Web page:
Medical Care

Ulcerative Colitis: Surgery May Be Better than Drugs

Patients over 50 who have ulcerative colitis live longer if they undergo surgery rather than taking drugs, according to a new study from the Perelman School of Medicine at the University of Pennsylvania.

The finding was published in the Annals of Internal Medicine.

“Most physicians opt to treat [ulcerative colitis] with medications, as opposed to surgery,” said the study’s lead author Meenakshi Bewtra, MD, PhD, MPH, assistant professor of Medicine and Epidemiology at Penn. “This new finding highlights a potential unrecognized advantage of a surgical approach to the disease.”

Ulcerative colitis is a type of inflammatory bowel disease characterized by inflammation in the colon. It can cause abdominal discomfort, bleeding, and diarrhea. As many as 700,000 Americans are affected, according to the Crohn’s & Colitis Foundation of America.

The conventional view of UC treatment is that surgery is the last resort. But, according to a news release from the university, medical treatments involving immunosuppressant and steroid drugs, come with significant side effects, and can increase the risk of infection and some cancers. And these medications effectively control the disease in less than 50 percent of patients.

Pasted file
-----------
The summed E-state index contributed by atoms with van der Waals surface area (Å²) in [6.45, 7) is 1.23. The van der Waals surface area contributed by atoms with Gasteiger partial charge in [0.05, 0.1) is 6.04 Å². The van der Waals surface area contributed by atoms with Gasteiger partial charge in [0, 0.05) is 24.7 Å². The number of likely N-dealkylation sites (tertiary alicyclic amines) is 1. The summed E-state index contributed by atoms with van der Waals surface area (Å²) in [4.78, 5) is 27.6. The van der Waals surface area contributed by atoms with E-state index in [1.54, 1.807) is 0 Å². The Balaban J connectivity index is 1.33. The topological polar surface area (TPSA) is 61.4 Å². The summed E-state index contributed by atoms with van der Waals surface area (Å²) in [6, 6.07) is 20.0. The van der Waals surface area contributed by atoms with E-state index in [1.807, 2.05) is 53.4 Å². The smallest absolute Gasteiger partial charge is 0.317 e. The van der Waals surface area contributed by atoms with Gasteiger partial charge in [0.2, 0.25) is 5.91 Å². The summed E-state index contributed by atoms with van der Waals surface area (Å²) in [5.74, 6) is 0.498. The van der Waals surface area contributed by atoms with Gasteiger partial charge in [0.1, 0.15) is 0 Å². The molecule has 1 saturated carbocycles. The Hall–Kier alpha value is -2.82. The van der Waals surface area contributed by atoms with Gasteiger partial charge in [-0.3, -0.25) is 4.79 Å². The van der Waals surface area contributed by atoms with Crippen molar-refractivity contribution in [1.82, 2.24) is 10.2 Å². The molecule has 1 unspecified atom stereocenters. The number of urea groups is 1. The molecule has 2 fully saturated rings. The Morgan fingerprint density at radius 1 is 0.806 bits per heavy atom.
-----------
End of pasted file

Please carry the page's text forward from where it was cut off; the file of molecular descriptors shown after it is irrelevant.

In a retrospective study, Bewtra and colleagues analyzed data from the Centers for Medicare and Medicaid Services (CMS) to examine whether patients with advanced UC pursuing elective colectomy – in which surgeons remove the patient’s colon — had improved survival compared to similar patients pursuing chronic drug therapy. The researchers defined advanced UC as those patients who had had at least one hospitalization for UC, had two or more corticosteroid prescriptions within a 90-day period, or had any prescription for immunosuppressant therapy.

The study identified 32,833 UC patients 18 years of age and older who had at least six months of Medicare/Medicaid eligibility and who fit the inclusion criteria. Of these, 830 underwent elective colectomy and the remaining 32,003 were managed on drug therapies.

“With this new knowledge, physicians should be empowered to begin a dialogue about surgery earlier in their patients’ course of treatment,” Bewtra said. “Many patients are afraid of surgical therapy for UC. This study should help them to understand that the benefits of surgery may extend beyond just reducing the symptoms of uncontrolled UC.”


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